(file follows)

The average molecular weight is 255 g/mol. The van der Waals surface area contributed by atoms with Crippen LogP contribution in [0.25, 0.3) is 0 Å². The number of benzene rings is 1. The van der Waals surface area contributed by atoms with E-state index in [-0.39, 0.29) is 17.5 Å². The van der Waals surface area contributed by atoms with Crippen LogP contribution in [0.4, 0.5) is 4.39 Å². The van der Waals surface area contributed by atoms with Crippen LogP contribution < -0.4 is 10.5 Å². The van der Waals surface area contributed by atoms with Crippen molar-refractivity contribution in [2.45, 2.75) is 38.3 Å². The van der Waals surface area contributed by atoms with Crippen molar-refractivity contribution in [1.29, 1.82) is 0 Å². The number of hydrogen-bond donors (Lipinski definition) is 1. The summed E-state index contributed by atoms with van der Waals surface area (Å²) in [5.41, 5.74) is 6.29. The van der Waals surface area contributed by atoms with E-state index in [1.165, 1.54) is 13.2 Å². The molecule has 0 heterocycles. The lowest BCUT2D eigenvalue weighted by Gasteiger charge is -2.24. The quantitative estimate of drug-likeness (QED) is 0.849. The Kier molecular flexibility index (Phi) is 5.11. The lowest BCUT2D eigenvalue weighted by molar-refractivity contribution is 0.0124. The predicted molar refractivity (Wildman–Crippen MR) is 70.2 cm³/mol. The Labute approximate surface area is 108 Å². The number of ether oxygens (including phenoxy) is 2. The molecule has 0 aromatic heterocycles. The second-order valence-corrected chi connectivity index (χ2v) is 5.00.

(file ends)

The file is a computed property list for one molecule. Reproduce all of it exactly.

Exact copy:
The average molecular weight is 255 g/mol. The van der Waals surface area contributed by atoms with Crippen LogP contribution in [0.25, 0.3) is 0 Å². The number of benzene rings is 1. The van der Waals surface area contributed by atoms with E-state index in [-0.39, 0.29) is 17.5 Å². The van der Waals surface area contributed by atoms with Crippen LogP contribution in [0.4, 0.5) is 4.39 Å². The van der Waals surface area contributed by atoms with Crippen LogP contribution < -0.4 is 10.5 Å². The van der Waals surface area contributed by atoms with Crippen molar-refractivity contribution in [2.45, 2.75) is 38.3 Å². The van der Waals surface area contributed by atoms with Crippen molar-refractivity contribution in [1.29, 1.82) is 0 Å². The number of hydrogen-bond donors (Lipinski definition) is 1. The summed E-state index contributed by atoms with van der Waals surface area (Å²) in [5.41, 5.74) is 6.29. The van der Waals surface area contributed by atoms with E-state index in [1.165, 1.54) is 13.2 Å². The molecule has 0 heterocycles. The lowest BCUT2D eigenvalue weighted by Gasteiger charge is -2.24. The quantitative estimate of drug-likeness (QED) is 0.849. The Kier molecular flexibility index (Phi) is 5.11. The lowest BCUT2D eigenvalue weighted by molar-refractivity contribution is 0.0124. The predicted molar refractivity (Wildman–Crippen MR) is 70.2 cm³/mol. The Labute approximate surface area is 108 Å². The number of ether oxygens (including phenoxy) is 2. The molecule has 0 aromatic heterocycles. The second-order valence-corrected chi connectivity index (χ2v) is 5.00.